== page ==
Oliver + S

Heirloom Sewing and Embroidery

adding embroidery details to garments

Viewing 6 posts - 1 through 6 (of 6 total)
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    Ava @fitdoc

    I’m new to embroidery but would like to add some embroidery detail to the hide and seek dress. I’m wondering if any type of additional stabilizer is needed to be “put behind” once the embroidery was finished so the threads don’t catch? I have a beautiful linen that I was thinking maybe to outline some of the florals for an extra pop. Any suggestions or pictures of how to do this for garments

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    Tamara @justsewit

    Hi Ava (@fitdoc)

    I have this pattern and even though I haven’t actually finished one, it is a perfect pattern to use embroidery with. I am fairly experienced when it comes to embroidery, having just brought out some smocked dresses to fit my youngest daughter that I made my eldest daughter twelve years ago.

    So, with this in mind, let me share some simple tips for you to remember when you go about making this lovely little dress a d using embroidery.

    Firstly, I would cut a square of your fabric a little larger than the size of the front centre piece and I would use iron on interfacing to fuse behind it and give it some stability.

    I would then trace the front piece out onto the square with a fabric pen,pencil, chalk, anything that you would have for marking your fabric. Next I would use a longer than normal straight stitch (like a basting stitch) to sew a stitched line over where you’ve marked (this way if the fabric marker fades you still have your markings). I would then mark out my embroidery design, keeping in mind the seam allowances and making sure that everything is centered.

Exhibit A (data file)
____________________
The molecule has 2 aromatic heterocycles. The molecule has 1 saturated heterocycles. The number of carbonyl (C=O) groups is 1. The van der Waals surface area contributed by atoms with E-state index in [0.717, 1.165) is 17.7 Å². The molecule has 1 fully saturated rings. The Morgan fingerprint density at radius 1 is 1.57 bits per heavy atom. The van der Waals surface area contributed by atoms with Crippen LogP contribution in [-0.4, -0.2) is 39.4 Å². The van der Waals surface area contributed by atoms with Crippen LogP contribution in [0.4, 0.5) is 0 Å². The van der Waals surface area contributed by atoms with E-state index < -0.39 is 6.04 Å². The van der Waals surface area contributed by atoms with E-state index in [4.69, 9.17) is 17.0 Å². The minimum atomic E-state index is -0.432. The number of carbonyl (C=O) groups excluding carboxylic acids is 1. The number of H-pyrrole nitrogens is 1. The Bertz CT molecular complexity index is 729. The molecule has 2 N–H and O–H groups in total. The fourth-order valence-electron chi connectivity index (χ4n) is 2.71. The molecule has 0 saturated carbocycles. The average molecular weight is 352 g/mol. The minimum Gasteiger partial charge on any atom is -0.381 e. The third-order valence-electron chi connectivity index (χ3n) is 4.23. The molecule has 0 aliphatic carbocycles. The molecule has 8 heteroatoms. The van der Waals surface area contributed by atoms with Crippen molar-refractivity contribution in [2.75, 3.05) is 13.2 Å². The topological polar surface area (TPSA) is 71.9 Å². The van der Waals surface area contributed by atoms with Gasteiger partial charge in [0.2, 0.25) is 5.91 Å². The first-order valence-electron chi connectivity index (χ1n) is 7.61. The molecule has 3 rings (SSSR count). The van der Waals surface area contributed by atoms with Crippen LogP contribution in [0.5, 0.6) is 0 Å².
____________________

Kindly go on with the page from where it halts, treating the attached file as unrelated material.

I would then embroider my design onto the front piece which is currently a square. Once the embroidery has been complete, I would rinse it to get rid of any dirt and fabric marker that isn’t required (because you’d be doing a bit of pressing and the heat from the iron will make the marker not come out.

    After it is dry, I would press the back of the square and then cut the piece to it’s final shape. Then I woukd carry on sewing this pretty dress as per the pattern instructions.

    Doing this method, allows for the embroidery to be hidden behind the front centre piece lining and therefore eliminates a need for further pieces to hide the back of your work.

    I hope this help, sorry it is long, but I hope it is thorough enough for you to complete this dress with success.

    Good luck
    Tamara

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    Ava @fitdoc

    Thanks Tamara for the detailed tips. So this particular pattern will have a lining however what if I was to embroider some of the skirt part (like outline a design of the fabric) or for any other skirt part that doesn’t have a lining. Is it necessary to put interfacing on that few inches where I”m outlining the design or is it necessary to put interfacing over the back threads once I’ve embroidered?

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    Tamara @justsewit

    Hi Ava, very good questions. There is a stabiliser you can get that washes away. I would use this on the smaller and unlined portions just to stabilise the fabric whilst you embroider – it helps the fabric to not stretch or crinkle to the point of distortion. I think it comes in sheats so you would be able to cut it and baste stitch it under where you would like to work and then when you go to rinse it it will wash completely away, leaving behind your beautiful embroidery.

    On dresses such as the Carousel for instance, if you were to embroider the border of the straighter viewed hem, you could do the same as per your intention for the bodice of the hide and seek. If it is just a small portion however, it isn’t really necessary to line it at all.

    I would be mindful of how you end off your threads. Try to make the finishing as inconspicuous and as sturdy as you can. You can do this by following your ends back through the embroidery (for example if you were doing a fly stitch you could follow the ends back through a good way and then there would be no need to knot. It shouldn’t come undone if you use a good length of tail to secure it.

    Hope this makes sense.
    Tamara

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    Ava @fitdoc

    tamara,
    I didn’t end up doing the embroidery, thought it would get too busy. But thank you so much for your detailed explanation. Will definitely use on next one.

    Ava

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    Liesl Gibson
    Keymaster
    @liesl
Viewing 6 posts - 1 through 6 (of 6 total)

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